When we set out from Grindelwald, all our hopes were pinned on the next two days for finally seeing the sort of mountain scenery and enjoying the sort of outing we had come so far to Switzerland to see. It often happens with travel that you can get too wrapped up in making sure everything is perfect – after all, you are spending a lot of time and money and effort to travel to this tiny valley in a tiny country. Even though we tried to make the best of it in Grindelwald, we were still disappointed by the very wet weather that surrounded us. Fortunately, we were about to have all our wishes granted in Spiez and Zermatt.
Heading back out of the valley from Grindelwald, we changed trains at Interlaken Ost and disembarked at Spiez, which sits on the Faulensee, the lake to the west of Interlaken. We had a half an hour transfer to our next train, but on a whim, we decided to just store our luggage at the station and go take a nice long lunch break in the town. That ended up being the perfect decision. Down by the lake, it was sunny and warm, and we took lunch at my new favorite place, the Migros Restaurant in Spiez. It was a self-service sort of food court but run by the same company that owns the attached supermarket, and the food was some of the most affordable but also delicious that we had found in Switzerland so far. We got plates of vegetables at the hot and cold buffet, and also a large dish of massaman curry of all things, with chicken and vegetables. We ate overlooking the town which is perched picturesquely on the lake, and I was just about the happiest I’d been in a week! Afterwards, we walked down to the lake and the tiny harbor in town where I made a sketch for a watercolor. We made our way back up after that to board the train for Zermatt.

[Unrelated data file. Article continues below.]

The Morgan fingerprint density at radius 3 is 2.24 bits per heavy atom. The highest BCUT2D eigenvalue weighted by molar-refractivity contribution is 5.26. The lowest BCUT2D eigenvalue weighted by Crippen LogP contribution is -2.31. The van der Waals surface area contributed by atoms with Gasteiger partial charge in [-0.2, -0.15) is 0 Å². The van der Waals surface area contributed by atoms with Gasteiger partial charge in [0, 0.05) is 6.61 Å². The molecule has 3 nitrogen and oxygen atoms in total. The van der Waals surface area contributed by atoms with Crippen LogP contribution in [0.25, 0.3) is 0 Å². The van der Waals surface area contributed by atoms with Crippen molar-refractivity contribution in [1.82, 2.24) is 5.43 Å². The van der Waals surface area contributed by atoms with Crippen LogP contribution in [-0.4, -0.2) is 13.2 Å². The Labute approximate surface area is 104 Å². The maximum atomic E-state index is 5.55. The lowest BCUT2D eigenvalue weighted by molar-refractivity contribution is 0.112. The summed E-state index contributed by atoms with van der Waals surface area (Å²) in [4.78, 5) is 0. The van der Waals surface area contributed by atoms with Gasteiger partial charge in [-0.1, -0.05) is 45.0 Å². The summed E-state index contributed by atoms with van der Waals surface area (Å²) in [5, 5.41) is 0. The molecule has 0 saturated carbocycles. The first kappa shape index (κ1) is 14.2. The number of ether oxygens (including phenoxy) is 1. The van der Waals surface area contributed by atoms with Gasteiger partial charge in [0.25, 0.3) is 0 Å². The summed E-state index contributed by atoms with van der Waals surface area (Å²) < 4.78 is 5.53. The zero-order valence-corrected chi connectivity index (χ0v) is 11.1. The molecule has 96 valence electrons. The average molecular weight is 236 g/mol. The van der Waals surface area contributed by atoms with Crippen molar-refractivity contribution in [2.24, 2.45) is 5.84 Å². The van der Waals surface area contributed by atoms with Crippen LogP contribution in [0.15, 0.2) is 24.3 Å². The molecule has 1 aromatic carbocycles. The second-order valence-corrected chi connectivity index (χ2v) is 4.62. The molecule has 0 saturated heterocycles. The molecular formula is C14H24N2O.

Our train to Zermatt which took over an hour was filled with foreign tourists, speaking Chinese and French and English and Korean and other languages I couldn’t decipher. When we arrived in Zermatt, it was drizzling somewhat, and we couldn’t fully enjoy the rooftop terrace at our hotel. Our spirits still a little dampened, we had an early dinner at a döner kebab joint and went to bed in anticipation of the weather the next day.